Rain Gardens


The GMU Grounds Shop is using biomediation techniques to improve the  water quality of storm runoff through the use of filtration, sedimentation and  biological processes.  The first of the biomediation  techniques in use on campus are rain gardens; low lying areas where water can  be allowed to accumulate during heavy rains.   Each rain garden consists of one or more excavated depression(s),  where the soil has been amended by tilling in sand (for improved infiltration)  and organic material (for improved absorption).   As part of the design, most rain gardens have a one or two tier rip-rap  stone wall, (with the excavated soil used to form shallow berms behind the  stones) to help stabilize the sides of the depression, yet allow water to  infiltrate between the stone into the banks. Rain gardens protect drainage  systems by slowing down the flow of runoff, allowing sedimentation to occur,  and increasing infiltration into the surrounding soil. At present ten rain  gardens have been retrofitted into the existing landscapes around campus, with  more planned.




The basic goal was to demonstrate the viability of  retrofitting existing landscapes with biomediation techniques in an effort to improve  water quality on.  Hopefully the success  of these demonstration areas will justify including biomediation techniques  into the design of new buildings, parking lots and roadways.

Accomplishments  / Outcomes

Although  there are no statistics available to quantify the success of the rain gardens,  observation has shown that, during a normal  rainfall event, water initially accumulates in the depressions and begins to  infiltrate before flowing into nearby storm drains.  During short duration rainfalls, storm water  may not even flow into the nearby drains, but be intercepted, retained for two  or three days and absorbed by the rain gardens.   Typically, the native mosquito life cycle requires two weeks of standing  water; after rainfalls, infiltration areas are monitored and amended as  necessary with sand and organic material, to ensure collected water infiltrates  within three days.  This is long enough  for the ponding water to also be available to beneficial insects, birds, and  other small wildlife, but not long enough to act as a viable breeding area for  mosquitoes.

Challenges and Responses

The  labor spent on installing the rain gardens was the major challenge; time spent  on biomediation projects was time not spent on standard grounds  maintenance operations, such as turf maintenance and horticultural activities.  But the increased interest and acceptance of  environmental and sustainability issues has increased the acceptance of time  spent employing biomediation techniques.   The program has also demonstrated to the Virginia Soil Conservation  Service, that the University is a responsible partner in mediating storm water  runoff issues.

Campus  Climate Action: Your School’s Carbon Footprint

No  effect on global climate change was evident or intended.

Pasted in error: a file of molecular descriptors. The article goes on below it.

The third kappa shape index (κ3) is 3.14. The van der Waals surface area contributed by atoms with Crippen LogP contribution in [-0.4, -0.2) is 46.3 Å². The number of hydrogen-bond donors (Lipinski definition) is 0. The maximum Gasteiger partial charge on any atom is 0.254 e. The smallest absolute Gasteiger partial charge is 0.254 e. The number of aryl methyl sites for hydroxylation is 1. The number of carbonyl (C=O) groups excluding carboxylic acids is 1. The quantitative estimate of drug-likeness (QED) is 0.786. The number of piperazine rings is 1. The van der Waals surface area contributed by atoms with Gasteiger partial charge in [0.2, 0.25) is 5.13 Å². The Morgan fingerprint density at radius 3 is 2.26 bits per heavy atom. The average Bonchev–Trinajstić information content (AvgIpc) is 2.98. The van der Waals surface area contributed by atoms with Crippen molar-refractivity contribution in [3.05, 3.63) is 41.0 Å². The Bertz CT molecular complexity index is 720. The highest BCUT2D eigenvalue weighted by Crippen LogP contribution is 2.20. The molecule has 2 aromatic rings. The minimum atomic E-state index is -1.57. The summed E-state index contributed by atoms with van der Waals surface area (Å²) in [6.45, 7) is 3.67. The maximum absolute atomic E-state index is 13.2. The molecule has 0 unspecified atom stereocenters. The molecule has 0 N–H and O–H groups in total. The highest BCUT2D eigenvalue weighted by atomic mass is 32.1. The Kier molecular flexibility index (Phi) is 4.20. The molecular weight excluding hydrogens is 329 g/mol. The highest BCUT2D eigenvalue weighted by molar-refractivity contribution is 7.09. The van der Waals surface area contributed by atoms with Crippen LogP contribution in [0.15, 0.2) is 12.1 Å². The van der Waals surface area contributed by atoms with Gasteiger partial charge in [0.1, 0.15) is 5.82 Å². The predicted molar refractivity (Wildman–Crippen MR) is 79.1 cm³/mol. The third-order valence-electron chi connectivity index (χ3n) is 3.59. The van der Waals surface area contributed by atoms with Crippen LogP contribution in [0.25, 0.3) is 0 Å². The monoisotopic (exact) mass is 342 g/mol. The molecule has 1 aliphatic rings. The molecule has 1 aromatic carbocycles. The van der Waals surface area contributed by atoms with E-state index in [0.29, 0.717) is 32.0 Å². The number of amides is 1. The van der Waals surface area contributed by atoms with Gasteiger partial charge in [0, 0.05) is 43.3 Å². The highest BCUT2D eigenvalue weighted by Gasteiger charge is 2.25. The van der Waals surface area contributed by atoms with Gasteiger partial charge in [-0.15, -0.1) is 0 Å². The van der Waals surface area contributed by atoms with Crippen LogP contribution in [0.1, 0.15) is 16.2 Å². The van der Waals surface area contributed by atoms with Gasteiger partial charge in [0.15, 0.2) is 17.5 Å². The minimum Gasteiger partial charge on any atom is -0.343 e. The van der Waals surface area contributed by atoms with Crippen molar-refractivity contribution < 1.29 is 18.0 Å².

Installing rain gardens into  existing landscapes shows the viability of using simple biomediation techniques  to improve water quality, and control storm water runoff from flowing directly  into the Chesapeake Bay watershed.  Projects do not have to be large in scale,  and can become….
features in the landscape.  Rain gardens are just the first technique the  GMU Grounds shop is considering to improve water quality.  Other biomediation and retention techniques  under consideration, dependent on the situation where the techniques may be  employed, include but are not limited, to bioretention islands in parking lots,  bioretention benches, and drip line plantings along buildings.


Leaders and  Supporters

The projects were not done in conjunction with any  academic program on campus, but as an in-house initiative of the Grounds Shop.  However, the projects do serve to educate the  University community of the value in using small scale biomediation and  retention techniques as a part of landscape maintenance programs.

Funding and  Resources

The materials for the rain gardens were taken from  the normal stockpiles of stone and organic amendments used in normal  landscaping operations.  Note, most of  the organic material was created by shredding leaves collected during the  previous fall.  The cost of each rain  garden installation, sans labor, was minimal, and was not recorded.

Education and  Community Outreach

Mention  of the rain gardens on campus was included in the most recent University Earth  Day program, and the rain gardens are examples of small scale  biomediation and retention techniques that property owners within the  University community can consider using as a part of their landscape  maintenance activities.


Archie  T. Nesbitt
Grounds Shop Supervisor
Facilities Management-1E4
4400    University Drive
Fairfax, Virginia 22030
Phone: 703-993-3731
Nexxtel: 571-274-2532

 Rain Garden Backup 2008-2009
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